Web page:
Well, yeah, as a (what I thought was obvious) really common, general feeling is that Ditting makes arguably the best bulk grinders for shops. The Mahlkonig Guatemala is a fine grinder as well.
That being said, the only grinders I have ever put into shops are Bunn "G" series grinders. Not because I prefer them over the other two, but because when push comes to shove, there generally isn't money in the budget for the higher class bulk grinders. I would rather put the money towards a higher grade espresso grinder than a high grade bulk grinder.
Barbara, what sort of arrangement do you envision here? There are two main possibilities that immediately come to mind:
1. You get a standard (large) bulk grinder, like the ubiquitous Bunn, and either pre-portion or measure coffee as it is ordered, and toss it into the grinder hopper every time you get an order. This is the way the (admittedly few) drip bars I've seen do it.
2. You buy a couple of smaller "espresso style" grinders, only in doserless version, like a modded Mazzer Mini or SJ, Rancilio Rocky doserless, etc. This would limit how many coffees you could offer at-the-ready, since they have bean hoppers.
Method in ATL had a bunch of little plastic containers that contained pre-measured whole-bean portions of the coffees that were on tap for the day that they would chuck in the bulk grinder as they were ordered (option 1 above). Since there was no hopper and no flavored coffees used (which in my opinion, don't belong on a drip station anyway) they used the same grinder for all coffees. There would be no limit to the number of coffees you could offer. This is what I plan to do in our bar when i figure out how to fit a drip bar into the space...
If you went with option 2, and used the hoppers on the grinders to store your whole bean coffee (like you do on the espresso bar) you would be limit your number of coffees offered. I suppose you could use them with re-portioned coffees and just not use the hopper but they don't operate quite as well with just a handful of coffee in them. Your proposed layout would lead you in one direction or the other.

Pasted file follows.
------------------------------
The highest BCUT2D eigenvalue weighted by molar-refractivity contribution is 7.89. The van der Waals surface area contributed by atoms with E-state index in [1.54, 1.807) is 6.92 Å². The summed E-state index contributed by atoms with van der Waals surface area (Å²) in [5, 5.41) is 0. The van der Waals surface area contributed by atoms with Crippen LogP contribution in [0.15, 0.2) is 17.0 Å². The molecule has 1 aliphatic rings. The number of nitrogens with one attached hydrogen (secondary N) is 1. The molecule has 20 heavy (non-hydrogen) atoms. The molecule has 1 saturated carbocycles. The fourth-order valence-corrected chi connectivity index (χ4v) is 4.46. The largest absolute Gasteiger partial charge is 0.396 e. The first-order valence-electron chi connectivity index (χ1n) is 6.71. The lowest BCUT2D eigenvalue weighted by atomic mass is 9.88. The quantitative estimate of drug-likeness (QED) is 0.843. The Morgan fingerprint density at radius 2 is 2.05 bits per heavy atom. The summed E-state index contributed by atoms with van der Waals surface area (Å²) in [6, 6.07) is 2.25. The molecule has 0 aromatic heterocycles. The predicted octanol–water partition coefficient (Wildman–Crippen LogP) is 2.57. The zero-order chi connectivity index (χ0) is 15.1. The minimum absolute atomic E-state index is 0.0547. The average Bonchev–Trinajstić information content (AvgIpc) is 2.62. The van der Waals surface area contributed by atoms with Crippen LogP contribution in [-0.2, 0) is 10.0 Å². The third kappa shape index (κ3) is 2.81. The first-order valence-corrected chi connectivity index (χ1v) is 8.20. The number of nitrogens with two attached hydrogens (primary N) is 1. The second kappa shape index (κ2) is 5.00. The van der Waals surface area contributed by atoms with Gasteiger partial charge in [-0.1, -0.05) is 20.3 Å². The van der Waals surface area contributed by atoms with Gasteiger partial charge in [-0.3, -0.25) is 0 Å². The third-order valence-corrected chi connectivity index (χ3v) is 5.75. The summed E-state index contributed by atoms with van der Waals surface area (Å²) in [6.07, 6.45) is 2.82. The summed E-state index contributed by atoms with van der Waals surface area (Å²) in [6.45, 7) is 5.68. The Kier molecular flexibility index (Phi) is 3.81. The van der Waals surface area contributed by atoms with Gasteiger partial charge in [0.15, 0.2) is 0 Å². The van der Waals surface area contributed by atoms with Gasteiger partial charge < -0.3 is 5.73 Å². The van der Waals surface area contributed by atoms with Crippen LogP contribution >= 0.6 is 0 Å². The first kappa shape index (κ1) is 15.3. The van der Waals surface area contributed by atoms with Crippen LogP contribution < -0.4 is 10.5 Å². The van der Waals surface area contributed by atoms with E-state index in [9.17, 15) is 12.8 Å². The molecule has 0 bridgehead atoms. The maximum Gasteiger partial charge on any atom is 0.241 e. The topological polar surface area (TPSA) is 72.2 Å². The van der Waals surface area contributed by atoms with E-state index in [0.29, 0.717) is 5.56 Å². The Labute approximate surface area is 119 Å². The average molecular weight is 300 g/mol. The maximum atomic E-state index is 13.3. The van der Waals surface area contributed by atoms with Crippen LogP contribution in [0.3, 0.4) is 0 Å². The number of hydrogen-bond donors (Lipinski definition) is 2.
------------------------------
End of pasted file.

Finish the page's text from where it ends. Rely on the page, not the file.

So then the next question is: how many coffees do you offer? If I would have a house, a decaf, a single origin and a flavored - does it mean I have to get 4 grinders?
Are you already open and offering flavored coffee or not yet open and thinking you want to? The reason I ask is just that if you want to really focus on quality, offering flavored coffee kind of defeats the purpose. Also it adds to your start-up costs, because as mike said, you'll need additional equipment (in this case an additional bulk grinder just for flavored). Also, you will have to have just one filter dedicated to flavored coffee. You will not be able to "just rinse" the cone and have it be okay, the cone will absorb flavors. So if you get a 4 cup station, you might do two cones for flavored and 2 for non, but if you get 3 orders for flavored, you have somebody waiting, same thing with the variables switched. You don't not want flavored coffee traveling where non-flavored coffee does and the other way around.
Just a heads up...